In 2001, Daft Punk were nowhere near the mask-rocking superstars they are today. The only album they had to their credit was their debut, Homework, and their robot masks hadn't even materialized yet. In 2001, they came out with Discovery, Which in many ways has defined their music style and approach for the 21st century.
The Importance of Discovery
Daft Punk didn't have their helmets before discovery.
Let that sink in. Their most iconic feature came about as a story they wove, that there was "An Accident in the Studio", and since then, the helmets themselves have become more iconic than Thomas and Guy. If they choose, they could let the legend live on by handing down the helmets to someone else.
But we deviate.
The sounds in Discovery are very wide ranging: from the lyrical Too Long to the deep Veridis Quo. There's a lot of variety, and while most would just listen to One More Time and Harder, Better, Faster, Stronger and think they're representative of the kind of work Daft Punk does (electronic disco pop with vocoder-ed vocals), that's far from the truth, and every song in this album has a story to tell. The story of a band that's morphing into what they will be for the next two decades.
So if every song has a story to tell, how do we tell it? Daft Punk initially planned to release every record on Discovery as a single, with an accompanying music video. If you've seen the MV's for One More Time and Harder, Better, Faster, Stronger, great. If not, let me refresh your memory.
you would've felt an overarching theme there. What ties these (and a couple other MV's) together? In a Pink Floyd-esque move, rather than releasing individual MV's, Daft Punk decided to chain together all the songs in Discovery together to make a complete musical. If that wasn't enough to get you excited, they tied up with Leiji Matsumoto to make it animated rather than live-action.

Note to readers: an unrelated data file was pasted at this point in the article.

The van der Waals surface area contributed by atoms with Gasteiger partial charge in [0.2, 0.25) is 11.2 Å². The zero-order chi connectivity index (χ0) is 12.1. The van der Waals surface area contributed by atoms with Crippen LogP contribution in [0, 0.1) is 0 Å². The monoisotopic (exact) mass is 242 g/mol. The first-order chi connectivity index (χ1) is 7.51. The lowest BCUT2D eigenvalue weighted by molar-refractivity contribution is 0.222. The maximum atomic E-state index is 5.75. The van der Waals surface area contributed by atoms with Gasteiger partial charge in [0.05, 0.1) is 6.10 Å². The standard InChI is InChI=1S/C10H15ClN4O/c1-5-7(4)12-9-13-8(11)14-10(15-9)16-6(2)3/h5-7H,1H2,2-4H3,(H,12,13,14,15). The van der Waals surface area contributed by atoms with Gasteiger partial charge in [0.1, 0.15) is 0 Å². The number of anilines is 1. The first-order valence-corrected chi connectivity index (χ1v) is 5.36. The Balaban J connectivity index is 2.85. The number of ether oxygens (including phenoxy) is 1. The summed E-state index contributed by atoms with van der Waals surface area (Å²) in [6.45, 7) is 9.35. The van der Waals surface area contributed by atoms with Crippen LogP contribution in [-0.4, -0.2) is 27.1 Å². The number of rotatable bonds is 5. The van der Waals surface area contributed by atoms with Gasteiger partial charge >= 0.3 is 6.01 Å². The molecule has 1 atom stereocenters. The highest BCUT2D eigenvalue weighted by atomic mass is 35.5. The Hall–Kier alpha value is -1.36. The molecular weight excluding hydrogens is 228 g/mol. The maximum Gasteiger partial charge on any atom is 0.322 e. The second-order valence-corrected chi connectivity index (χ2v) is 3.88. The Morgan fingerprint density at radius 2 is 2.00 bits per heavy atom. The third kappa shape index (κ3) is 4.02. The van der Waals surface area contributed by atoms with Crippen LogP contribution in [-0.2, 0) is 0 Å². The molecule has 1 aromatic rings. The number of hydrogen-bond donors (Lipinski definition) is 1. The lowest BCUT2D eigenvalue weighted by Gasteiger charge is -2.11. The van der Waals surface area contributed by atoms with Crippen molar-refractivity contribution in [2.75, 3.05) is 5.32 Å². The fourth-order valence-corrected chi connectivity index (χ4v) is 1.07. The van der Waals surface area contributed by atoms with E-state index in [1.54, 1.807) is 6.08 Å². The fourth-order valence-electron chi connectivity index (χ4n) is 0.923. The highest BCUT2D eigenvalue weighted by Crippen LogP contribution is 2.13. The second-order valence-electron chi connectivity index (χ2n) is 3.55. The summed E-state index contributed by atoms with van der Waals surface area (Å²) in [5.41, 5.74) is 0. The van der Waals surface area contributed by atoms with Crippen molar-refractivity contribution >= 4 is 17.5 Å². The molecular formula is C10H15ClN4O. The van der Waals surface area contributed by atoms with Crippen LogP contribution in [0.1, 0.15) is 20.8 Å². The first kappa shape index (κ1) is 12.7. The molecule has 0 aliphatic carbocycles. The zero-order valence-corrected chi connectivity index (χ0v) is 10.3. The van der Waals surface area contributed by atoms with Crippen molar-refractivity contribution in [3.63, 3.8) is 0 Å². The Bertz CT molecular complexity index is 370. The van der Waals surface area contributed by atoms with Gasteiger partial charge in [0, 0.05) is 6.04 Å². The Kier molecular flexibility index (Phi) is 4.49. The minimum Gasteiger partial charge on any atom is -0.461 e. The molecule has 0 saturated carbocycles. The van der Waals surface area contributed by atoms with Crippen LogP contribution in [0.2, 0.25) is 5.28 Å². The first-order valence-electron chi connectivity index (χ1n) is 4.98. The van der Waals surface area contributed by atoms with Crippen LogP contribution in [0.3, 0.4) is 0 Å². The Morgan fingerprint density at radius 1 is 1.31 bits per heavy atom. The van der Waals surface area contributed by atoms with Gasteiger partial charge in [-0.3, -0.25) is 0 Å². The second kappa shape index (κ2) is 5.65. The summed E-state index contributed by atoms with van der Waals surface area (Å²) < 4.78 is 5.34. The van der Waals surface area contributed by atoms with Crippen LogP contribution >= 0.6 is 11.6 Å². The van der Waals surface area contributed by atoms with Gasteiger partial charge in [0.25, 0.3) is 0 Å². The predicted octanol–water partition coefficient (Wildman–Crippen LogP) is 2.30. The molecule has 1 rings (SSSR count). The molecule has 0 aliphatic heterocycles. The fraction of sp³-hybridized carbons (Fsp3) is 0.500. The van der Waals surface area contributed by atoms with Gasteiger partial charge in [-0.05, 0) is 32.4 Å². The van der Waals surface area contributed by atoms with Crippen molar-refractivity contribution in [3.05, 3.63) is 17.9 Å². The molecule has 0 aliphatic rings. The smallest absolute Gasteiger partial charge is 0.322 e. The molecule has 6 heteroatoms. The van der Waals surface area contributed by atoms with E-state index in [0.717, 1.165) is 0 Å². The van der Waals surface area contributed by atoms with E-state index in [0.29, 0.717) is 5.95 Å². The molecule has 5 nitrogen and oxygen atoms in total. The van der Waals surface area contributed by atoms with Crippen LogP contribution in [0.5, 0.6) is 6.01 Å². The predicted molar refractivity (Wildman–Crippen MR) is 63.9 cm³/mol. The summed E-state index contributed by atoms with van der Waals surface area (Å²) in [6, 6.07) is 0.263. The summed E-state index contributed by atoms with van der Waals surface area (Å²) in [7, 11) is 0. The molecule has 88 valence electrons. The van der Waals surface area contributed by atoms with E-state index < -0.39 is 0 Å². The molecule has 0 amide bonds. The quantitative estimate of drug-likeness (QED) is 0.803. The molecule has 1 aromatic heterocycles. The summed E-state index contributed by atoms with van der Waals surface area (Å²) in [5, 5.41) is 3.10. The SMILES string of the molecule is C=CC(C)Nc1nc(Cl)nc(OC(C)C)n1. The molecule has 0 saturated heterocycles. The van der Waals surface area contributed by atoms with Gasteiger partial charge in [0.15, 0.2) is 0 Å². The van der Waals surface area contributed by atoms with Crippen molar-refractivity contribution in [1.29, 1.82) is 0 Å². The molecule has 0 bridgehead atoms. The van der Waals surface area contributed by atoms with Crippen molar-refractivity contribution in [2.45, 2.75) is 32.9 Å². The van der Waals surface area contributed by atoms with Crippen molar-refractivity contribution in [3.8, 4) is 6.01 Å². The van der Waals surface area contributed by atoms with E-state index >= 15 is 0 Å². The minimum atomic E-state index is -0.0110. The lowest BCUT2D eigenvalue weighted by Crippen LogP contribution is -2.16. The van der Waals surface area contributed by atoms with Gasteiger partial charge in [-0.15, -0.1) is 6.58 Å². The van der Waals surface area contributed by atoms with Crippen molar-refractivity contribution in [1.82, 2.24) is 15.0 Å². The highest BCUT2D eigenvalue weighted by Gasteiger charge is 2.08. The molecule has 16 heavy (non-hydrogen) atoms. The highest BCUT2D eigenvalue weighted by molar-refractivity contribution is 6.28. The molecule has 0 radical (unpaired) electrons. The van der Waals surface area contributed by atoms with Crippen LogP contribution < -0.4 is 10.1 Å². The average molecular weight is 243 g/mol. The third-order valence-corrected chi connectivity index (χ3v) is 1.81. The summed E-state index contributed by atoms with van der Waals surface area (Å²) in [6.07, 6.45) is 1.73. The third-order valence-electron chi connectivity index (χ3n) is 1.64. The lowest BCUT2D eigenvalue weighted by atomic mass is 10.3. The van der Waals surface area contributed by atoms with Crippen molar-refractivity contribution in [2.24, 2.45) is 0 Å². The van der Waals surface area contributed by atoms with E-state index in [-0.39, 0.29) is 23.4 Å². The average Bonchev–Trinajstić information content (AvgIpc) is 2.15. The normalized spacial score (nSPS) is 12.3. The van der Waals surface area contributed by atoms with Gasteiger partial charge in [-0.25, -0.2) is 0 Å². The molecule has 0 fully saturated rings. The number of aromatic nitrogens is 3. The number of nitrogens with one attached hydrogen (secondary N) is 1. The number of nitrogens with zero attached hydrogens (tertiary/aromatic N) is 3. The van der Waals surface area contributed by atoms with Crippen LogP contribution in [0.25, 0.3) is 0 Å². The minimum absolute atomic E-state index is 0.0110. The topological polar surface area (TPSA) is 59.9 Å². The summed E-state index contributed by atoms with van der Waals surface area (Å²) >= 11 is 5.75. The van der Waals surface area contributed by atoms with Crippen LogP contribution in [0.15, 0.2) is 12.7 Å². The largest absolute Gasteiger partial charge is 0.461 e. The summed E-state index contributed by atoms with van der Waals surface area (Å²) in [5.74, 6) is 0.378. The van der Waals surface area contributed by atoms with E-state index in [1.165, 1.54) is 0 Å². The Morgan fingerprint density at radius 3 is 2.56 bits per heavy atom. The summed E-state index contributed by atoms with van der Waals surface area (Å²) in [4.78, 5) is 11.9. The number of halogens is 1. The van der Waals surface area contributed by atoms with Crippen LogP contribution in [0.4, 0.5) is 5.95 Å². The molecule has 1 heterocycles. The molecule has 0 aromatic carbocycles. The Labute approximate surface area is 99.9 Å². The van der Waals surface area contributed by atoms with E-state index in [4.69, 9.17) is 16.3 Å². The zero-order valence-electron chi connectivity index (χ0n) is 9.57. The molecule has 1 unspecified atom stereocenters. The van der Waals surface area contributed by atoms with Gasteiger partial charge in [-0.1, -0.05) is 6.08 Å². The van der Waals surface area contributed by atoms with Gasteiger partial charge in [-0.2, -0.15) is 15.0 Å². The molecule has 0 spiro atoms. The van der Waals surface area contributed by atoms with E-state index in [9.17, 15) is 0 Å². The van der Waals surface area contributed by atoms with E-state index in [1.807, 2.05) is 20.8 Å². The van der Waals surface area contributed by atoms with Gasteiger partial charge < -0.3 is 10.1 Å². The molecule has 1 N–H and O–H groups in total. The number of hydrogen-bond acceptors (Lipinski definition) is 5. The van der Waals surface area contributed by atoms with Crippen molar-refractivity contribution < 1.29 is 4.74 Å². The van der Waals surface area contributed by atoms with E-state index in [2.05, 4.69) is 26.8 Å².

This was amazing to see as a daft punk fan: The entire story is beautiful, and is about an alien band that's abducted, shipped off to Earth and made to play corporate pop for profiting a major record label. The story is about how they escape this. What's even more interesting is that none of the characters ever speak: it's all just animation and lyrics. Letting the music speak for the characters is amazing, and while it's easy on the ears and eyes of the viewers, I can only imagine how hard it must have been as an artist to create such coherence.
A Deeper Dive
I've just watched this once: more trivia always pops up when I see something multiple times, but what's immediately noticeable is The 2001 effect
Another bit of trivia: even though Daft Punk makes a cameo in the awards scene (Of course they do, they're Daft Punk!), This scene is filled with tributes to people whose music Daft Punk have sampled for Discovery.
And this is Eddie Johns (?), from whom More Spell on You was sampled for One More Time
These are the Spice Girls?
I'm pretty sure this one is Mozart? (This comes later in the movie)
And this is Bob Marley?
And this is Robert Plant?
I have zero clue who these two are, although they should be famous. Let me know in the comments!
This is a pure visual treat if you're into Daft Punk, and it was an amazing experience delving into their discography. Some of the songs they sampled are amazing in themselves, and I'll be listening to them more, as well as giving this another view and updating whatever I find :)
PS: You can find a list of the sample history of Discovery here